A shadowed disappointment: how ‘MaXXXine’ shoots itself in the foot

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As the credits rolled on MaXXXine, the long-awaited third instalment of Ti West’s beloved X trilogy with Mia Goth, a disappointed sigh broke out across the cinema. The camera stayed still on a fake bloodied cast of Maxine’s head, clearly as a loose nod to the remarkable shot of Pearl that caps off the previous movie. However, as a lesser take void of the emotion or nuance that carries its predecessors, that alone is a perfect example of why MaXXXine shot itself in the foot.

From start to finish, MaXXXine is utterly bogged down in memory of the prior two films. When the movie opens, viewers first meet Maxine as a child, doing the dance from Pearl’s audition and then citing the tagline that weaves the characters together: “I will not accept a life I do not deserve”. It’s a promising start, suggesting that maybe MaXXXine could be the character’s origin story, much like how Pearl provided a thorough and interesting flashback to the life of the villainous old lady from the original. But instead, what ensues feels like a lazy sequel, too focused on tying up loose ends from X that never felt loose in the first place.

It would have been better to follow Pearl’s success. For the series’ second movie, Pearl stayed within the same world but existed as its own story. It was connected enough by Mia Goth, tying the two films together by coming out of the creepy old lady FX makeup and repriving the role as a young woman desperate to be a star. It was a nuanced and fascinating take as the similarities between Pearl and Maxine from X were pointed out in more veiled ways rather than the clunky flashbacks or outright requotes that litter MaXXXine.

The result was a film that pushed forward the emotional core of the story, diving into further considerations of ageing and the multitude of ways that women wind up feeling utterly trapped by society, their circumstances or the cruel passing of time. As audiences watch Pearl ruthlessly attempt to escape her fate, with the knowledge from X that she never truly does, it adds a unique and gripping dose of pathos that makes Ti West and Mia Goth’s campy slasher all the more intriguing. It was a sequel, sure, but as Pearl seemed to take on a life of its own, it soared. 

In contrast, MaXXXine feels so tied to X that it drags the whole series down. The power of these films has always lied in their twisted and beautifully conflicting characterisations. Especially with Pearl, audiences are confronting this undeniably villainous figure that they can’t help but love and root for. There was hope for this new entry to do the same, but it failed.

By the time Goth’s character flees the scene in X, there’s already no real need to return to her character, but the idea of doing so was a nice treat, especially when people became so attached to her. However, the figure we returned to is just a shell of the star with nothing new to say. They could have done so much with the powerful scream queen they created in X and the fucked up yet loveable role of Pearl, but instead, they wasted their own creation away with a dull plot that even Mia Goth’s star power couldn’t save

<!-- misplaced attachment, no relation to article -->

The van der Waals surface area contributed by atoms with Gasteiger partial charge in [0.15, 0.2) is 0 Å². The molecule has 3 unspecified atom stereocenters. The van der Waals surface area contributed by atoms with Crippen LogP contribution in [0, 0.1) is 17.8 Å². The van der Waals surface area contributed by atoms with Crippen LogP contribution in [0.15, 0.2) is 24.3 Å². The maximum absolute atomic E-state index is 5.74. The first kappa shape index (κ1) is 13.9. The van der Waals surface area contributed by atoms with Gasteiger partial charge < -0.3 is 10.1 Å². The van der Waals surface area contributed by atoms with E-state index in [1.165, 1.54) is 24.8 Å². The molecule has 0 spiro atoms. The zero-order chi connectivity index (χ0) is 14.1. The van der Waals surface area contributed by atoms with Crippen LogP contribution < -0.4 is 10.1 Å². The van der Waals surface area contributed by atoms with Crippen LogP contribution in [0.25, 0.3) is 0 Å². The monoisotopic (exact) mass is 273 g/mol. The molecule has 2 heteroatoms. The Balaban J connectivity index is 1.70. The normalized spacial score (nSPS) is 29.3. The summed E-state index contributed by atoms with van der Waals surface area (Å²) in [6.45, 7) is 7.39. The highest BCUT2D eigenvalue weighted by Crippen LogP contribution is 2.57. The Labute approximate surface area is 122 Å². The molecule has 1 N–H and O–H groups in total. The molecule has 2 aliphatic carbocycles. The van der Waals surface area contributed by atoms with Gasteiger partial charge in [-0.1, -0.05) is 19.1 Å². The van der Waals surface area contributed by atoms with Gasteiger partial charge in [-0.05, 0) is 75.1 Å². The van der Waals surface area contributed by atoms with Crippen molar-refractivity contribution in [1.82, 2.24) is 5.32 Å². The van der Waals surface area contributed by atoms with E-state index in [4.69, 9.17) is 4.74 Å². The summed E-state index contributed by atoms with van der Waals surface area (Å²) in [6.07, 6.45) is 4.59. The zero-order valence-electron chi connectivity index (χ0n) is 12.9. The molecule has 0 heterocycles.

It was right there, presented on a shiny silver platter for them. As the trailer set the scene of the real-life serial killer of the Night Stalker haunting Hollywood as Maxine starred in a cheesy horror flick, the recipe was right there for a golden film of this character doing whatever it takes to not only make it but survive in a cut-throat industry with a killer on the loose. With the audience already on the character’s side, all MaXXXine needed for greatness was a new and interesting plot.

Instead, it refused to cut ties with X, leading to a limp, overly safe-playing revival where Maxine is too busy being chased by her past to give us anything new to care about. In the shadow of the first movie, there’s no space for any real character development, no further emotions, and no life of its own beyond being a sequel.

In the shadow of a dull plot that overextends an ending for the original, MaXXXine is so focused on its predecessors that it loses all the nuances that made them great. It’s a sad, disappointing end for what was set up as a great character, as they seemed to forget to give her a personality or at least forget what that personality was supposed to be. They could have had her hooking up with the Night Stalker, who isn’t even in the film, or doing the killings herself to get to the top, but instead, Maxine is doing very little, so the movie has little impact.

With so much potential wasted, it’s a funereal third act that warrants a letdown sigh rather than a scream or a cheer.

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